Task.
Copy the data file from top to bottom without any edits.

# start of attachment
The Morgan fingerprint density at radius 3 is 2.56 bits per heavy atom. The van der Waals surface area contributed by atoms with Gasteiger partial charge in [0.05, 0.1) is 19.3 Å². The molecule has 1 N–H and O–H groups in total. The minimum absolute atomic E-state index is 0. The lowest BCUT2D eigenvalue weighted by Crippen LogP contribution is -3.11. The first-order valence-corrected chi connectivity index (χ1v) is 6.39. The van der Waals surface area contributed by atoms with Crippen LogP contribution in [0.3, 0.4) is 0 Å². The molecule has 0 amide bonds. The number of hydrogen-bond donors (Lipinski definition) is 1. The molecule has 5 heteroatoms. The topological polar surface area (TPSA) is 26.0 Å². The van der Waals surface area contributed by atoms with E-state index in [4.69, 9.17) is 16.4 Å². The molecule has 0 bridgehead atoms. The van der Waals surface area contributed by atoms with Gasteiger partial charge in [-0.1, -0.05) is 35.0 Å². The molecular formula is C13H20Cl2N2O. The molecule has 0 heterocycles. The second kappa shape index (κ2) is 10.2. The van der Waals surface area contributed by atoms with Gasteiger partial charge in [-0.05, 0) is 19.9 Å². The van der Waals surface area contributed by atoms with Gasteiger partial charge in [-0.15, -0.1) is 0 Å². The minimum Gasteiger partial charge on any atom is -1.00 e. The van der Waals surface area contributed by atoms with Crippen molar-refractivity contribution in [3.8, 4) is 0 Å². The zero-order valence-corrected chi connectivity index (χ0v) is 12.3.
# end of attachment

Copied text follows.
The Morgan fingerprint density at radius 3 is 2.56 bits per heavy atom. The van der Waals surface area contributed by atoms with Gasteiger partial charge in [0.05, 0.1) is 19.3 Å². The molecule has 1 N–H and O–H groups in total. The minimum absolute atomic E-state index is 0. The lowest BCUT2D eigenvalue weighted by Crippen LogP contribution is -3.11. The first-order valence-corrected chi connectivity index (χ1v) is 6.39. The van der Waals surface area contributed by atoms with Crippen LogP contribution in [0.3, 0.4) is 0 Å². The molecule has 0 amide bonds. The number of hydrogen-bond donors (Lipinski definition) is 1. The molecule has 5 heteroatoms. The topological polar surface area (TPSA) is 26.0 Å². The van der Waals surface area contributed by atoms with E-state index in [4.69, 9.17) is 16.4 Å². The molecule has 0 bridgehead atoms. The van der Waals surface area contributed by atoms with Gasteiger partial charge in [-0.1, -0.05) is 35.0 Å². The molecular formula is C13H20Cl2N2O. The molecule has 0 heterocycles. The second kappa shape index (κ2) is 10.2. The van der Waals surface area contributed by atoms with Gasteiger partial charge in [-0.05, 0) is 19.9 Å². The van der Waals surface area contributed by atoms with Gasteiger partial charge in [-0.15, -0.1) is 0 Å². The minimum Gasteiger partial charge on any atom is -1.00 e. The van der Waals surface area contributed by atoms with Crippen molar-refractivity contribution in [3.8, 4) is 0 Å². The zero-order valence-corrected chi connectivity index (χ0v) is 12.3.